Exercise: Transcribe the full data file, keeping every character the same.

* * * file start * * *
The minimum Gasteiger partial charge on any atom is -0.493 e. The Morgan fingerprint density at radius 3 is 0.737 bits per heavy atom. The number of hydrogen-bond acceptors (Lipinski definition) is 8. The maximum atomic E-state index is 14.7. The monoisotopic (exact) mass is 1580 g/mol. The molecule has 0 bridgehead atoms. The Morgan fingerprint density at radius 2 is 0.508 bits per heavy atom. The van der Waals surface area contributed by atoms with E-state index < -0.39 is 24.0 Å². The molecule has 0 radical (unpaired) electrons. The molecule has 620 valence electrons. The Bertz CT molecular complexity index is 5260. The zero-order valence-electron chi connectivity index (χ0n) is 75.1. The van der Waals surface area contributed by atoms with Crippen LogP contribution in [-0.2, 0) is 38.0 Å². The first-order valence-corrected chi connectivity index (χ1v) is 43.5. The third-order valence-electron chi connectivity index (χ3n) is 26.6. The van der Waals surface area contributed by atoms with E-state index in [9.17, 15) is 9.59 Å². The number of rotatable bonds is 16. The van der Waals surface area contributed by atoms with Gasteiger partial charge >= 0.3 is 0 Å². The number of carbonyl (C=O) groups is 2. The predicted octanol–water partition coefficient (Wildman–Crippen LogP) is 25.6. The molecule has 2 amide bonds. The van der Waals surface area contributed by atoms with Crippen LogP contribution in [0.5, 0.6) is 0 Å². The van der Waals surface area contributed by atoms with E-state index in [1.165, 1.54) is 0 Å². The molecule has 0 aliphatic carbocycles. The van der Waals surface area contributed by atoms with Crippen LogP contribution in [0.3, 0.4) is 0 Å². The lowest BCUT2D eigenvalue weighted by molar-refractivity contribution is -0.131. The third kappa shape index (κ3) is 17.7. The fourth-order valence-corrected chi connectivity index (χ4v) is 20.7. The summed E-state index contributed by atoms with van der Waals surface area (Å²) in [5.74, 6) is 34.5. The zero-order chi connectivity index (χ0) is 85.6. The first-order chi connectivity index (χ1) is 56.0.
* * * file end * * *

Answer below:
The minimum Gasteiger partial charge on any atom is -0.493 e. The Morgan fingerprint density at radius 3 is 0.737 bits per heavy atom. The number of hydrogen-bond acceptors (Lipinski definition) is 8. The maximum atomic E-state index is 14.7. The monoisotopic (exact) mass is 1580 g/mol. The molecule has 0 bridgehead atoms. The Morgan fingerprint density at radius 2 is 0.508 bits per heavy atom. The van der Waals surface area contributed by atoms with E-state index < -0.39 is 24.0 Å². The molecule has 0 radical (unpaired) electrons. The molecule has 620 valence electrons. The Bertz CT molecular complexity index is 5260. The zero-order valence-electron chi connectivity index (χ0n) is 75.1. The van der Waals surface area contributed by atoms with Crippen LogP contribution in [-0.2, 0) is 38.0 Å². The first-order valence-corrected chi connectivity index (χ1v) is 43.5. The third-order valence-electron chi connectivity index (χ3n) is 26.6. The van der Waals surface area contributed by atoms with E-state index in [9.17, 15) is 9.59 Å². The number of rotatable bonds is 16. The van der Waals surface area contributed by atoms with Gasteiger partial charge >= 0.3 is 0 Å². The number of carbonyl (C=O) groups is 2. The predicted octanol–water partition coefficient (Wildman–Crippen LogP) is 25.6. The molecule has 2 amide bonds. The van der Waals surface area contributed by atoms with Crippen LogP contribution in [0.5, 0.6) is 0 Å². The van der Waals surface area contributed by atoms with E-state index in [1.165, 1.54) is 0 Å². The molecule has 0 aliphatic carbocycles. The van der Waals surface area contributed by atoms with Crippen LogP contribution in [0.3, 0.4) is 0 Å². The lowest BCUT2D eigenvalue weighted by molar-refractivity contribution is -0.131. The third kappa shape index (κ3) is 17.7. The fourth-order valence-corrected chi connectivity index (χ4v) is 20.7. The summed E-state index contributed by atoms with van der Waals surface area (Å²) in [5.74, 6) is 34.5. The zero-order chi connectivity index (χ0) is 85.6. The first-order chi connectivity index (χ1) is 56.0.